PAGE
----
Precipitation initially fell as rain across southern New Jersey, the northern Delmarva, and the lower Delaware Valley as low pressure advanced north off of the Mid Atlantic coast during the morning of November 7, with temperatures holding in the lower 40s through the first part of the day. By afternoon, temperatures were slowly falling into the 30s, with areas across southern New Jersey in Atlantic, Cumberland, and Salem counties reporting rain mixing with or changing to snow. Accumulations ranging from 1 to 4 inches were noted in these areas. Rain also mixed with or changed over to snow for a time farther west and south, with a trace of snow reported at the Allentown, Philadelphia, and Wilmington airports. By the night of the 7th, a few heavier bands of snow developed across eastern to central sections of New Jersey as low pressure continued to slowly spin off of the coast. Over the course of a few hours from the late evening of the 7th into the early morning of the 8th, these heavy bands dumped localized amounts of 6 to 12 inches of snow extending from parts of Mercer and Middlesex counties into eastern sections of Monmouth and Ocean counties. Elsewhere with light to occasional moderate snow reported through the night of the 7th, locations from Sussex and Morris counties in northwest New Jersey to Burlington, Camden, and Gloucester counties in southern New Jersey reported a general 2 to 4 inches accumulation. Snowfall amounts in the 2 to 4 inch range were also recorded in lower Bucks county Pennsylvania. As temperatures held in the 30s through the duration of the event, a heavy, wet snow fell. Where the higher snowfall accumulations of 6 to 12 inches occurred, power outages and numerous downed trees resulted. Winds throughout the event were generally out of a north to northeasterly direction ranging between 15 to 25 mph, with some gusts around 35 mph.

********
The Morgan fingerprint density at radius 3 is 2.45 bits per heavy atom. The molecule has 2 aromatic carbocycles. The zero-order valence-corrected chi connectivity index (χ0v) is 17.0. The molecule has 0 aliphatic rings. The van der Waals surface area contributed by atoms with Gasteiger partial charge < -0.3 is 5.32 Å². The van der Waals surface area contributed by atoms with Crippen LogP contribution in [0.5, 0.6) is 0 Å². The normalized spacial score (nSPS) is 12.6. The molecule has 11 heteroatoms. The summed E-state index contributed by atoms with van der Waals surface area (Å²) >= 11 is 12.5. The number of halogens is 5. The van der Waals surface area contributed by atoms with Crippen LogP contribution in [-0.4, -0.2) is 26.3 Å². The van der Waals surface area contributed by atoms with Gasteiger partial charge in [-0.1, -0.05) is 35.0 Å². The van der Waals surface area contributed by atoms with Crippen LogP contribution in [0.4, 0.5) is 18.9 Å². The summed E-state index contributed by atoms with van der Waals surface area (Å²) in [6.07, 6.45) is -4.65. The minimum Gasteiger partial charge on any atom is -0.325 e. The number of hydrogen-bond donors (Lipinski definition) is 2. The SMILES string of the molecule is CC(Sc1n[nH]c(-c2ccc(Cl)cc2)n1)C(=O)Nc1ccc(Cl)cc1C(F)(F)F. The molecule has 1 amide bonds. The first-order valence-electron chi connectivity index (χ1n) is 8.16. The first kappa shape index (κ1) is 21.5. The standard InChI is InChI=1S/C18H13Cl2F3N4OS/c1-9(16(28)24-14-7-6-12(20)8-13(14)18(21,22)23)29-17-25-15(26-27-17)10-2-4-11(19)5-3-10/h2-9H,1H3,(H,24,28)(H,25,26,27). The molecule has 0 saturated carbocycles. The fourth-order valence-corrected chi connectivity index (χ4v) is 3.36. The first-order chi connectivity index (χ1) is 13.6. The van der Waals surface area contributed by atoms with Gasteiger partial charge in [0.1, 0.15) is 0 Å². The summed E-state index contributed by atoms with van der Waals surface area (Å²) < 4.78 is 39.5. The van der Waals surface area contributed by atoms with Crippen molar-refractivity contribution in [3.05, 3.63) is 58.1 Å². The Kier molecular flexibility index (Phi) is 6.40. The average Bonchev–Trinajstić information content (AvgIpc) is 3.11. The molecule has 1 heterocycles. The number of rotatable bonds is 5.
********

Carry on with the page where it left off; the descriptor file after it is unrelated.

Impacts from this early November Nor'easter were notable and hampered recovery efforts from Post Tropical Cyclone Sandy, which had just swept through the Mid Atlantic region during the last week of October from the 28th through the 30th. Hardest hit were portions of Monmouth, Ocean, Middlesex, and Mercer counties where localized accumulations of 6 to 12 inches of heavy, wet snow resulted in numerous downed trees and power lines. Over 100,000 new power outages resulted. In some locations, electricity had just recently been restored only a day or two earlier from previous outages caused by Post Tropical Cyclone Sandy. Meanwhile, other communities in these counties had yet to have power restored from outages caused by Sandy, leaving residents without electricity or heat during the November Nor'easter. For many communities in eastern Monmouth and Ocean counties, which sustained considerable damage from Sandy, the heavy, wet snow accumulated on piles of debris yet to be cleared away. Downed trees and power lines resulted in road closures and detours in Monmouth and Ocean counties, with only essential personnel driving being permitted in Jackson Township the day following the Nor'easter. Air travel across the Mid Atlantic region was also affected by this early season Nor'easter, with dozens of flights being cancelled or delayed at the Philadelphia International Airport and other major airports in the New York vicinity.
Information contained in this summary is preliminary. More complete and/or detailed information may be contained in subsequent monthly NOAA storm data publications.